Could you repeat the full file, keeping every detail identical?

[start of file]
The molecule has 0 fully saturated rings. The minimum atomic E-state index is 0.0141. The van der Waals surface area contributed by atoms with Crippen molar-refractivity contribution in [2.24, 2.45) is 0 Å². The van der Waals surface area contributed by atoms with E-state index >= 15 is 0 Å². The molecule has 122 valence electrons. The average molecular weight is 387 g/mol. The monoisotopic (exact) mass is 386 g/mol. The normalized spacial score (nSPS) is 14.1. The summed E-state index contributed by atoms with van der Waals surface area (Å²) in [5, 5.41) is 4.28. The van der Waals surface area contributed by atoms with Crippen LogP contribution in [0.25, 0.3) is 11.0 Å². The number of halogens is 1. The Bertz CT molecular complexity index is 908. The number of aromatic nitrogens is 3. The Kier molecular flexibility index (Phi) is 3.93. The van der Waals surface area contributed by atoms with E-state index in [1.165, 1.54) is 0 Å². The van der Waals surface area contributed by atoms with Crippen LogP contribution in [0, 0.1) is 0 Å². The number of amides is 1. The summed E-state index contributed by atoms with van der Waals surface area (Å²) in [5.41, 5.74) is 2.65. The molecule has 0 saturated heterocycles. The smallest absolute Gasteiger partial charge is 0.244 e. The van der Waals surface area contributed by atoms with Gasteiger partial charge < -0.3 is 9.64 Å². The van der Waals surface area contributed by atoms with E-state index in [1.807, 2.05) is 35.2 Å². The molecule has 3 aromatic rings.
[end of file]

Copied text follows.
The molecule has 0 fully saturated rings. The minimum atomic E-state index is 0.0141. The van der Waals surface area contributed by atoms with Crippen molar-refractivity contribution in [2.24, 2.45) is 0 Å². The van der Waals surface area contributed by atoms with E-state index >= 15 is 0 Å². The molecule has 122 valence electrons. The average molecular weight is 387 g/mol. The monoisotopic (exact) mass is 386 g/mol. The normalized spacial score (nSPS) is 14.1. The summed E-state index contributed by atoms with van der Waals surface area (Å²) in [5, 5.41) is 4.28. The van der Waals surface area contributed by atoms with Crippen LogP contribution in [0.25, 0.3) is 11.0 Å². The number of halogens is 1. The Bertz CT molecular complexity index is 908. The number of aromatic nitrogens is 3. The Kier molecular flexibility index (Phi) is 3.93. The van der Waals surface area contributed by atoms with E-state index in [1.165, 1.54) is 0 Å². The van der Waals surface area contributed by atoms with Crippen LogP contribution in [0, 0.1) is 0 Å². The number of amides is 1. The summed E-state index contributed by atoms with van der Waals surface area (Å²) in [5.41, 5.74) is 2.65. The molecule has 0 saturated heterocycles. The smallest absolute Gasteiger partial charge is 0.244 e. The van der Waals surface area contributed by atoms with Gasteiger partial charge < -0.3 is 9.64 Å². The van der Waals surface area contributed by atoms with E-state index in [1.807, 2.05) is 35.2 Å². The molecule has 3 aromatic rings.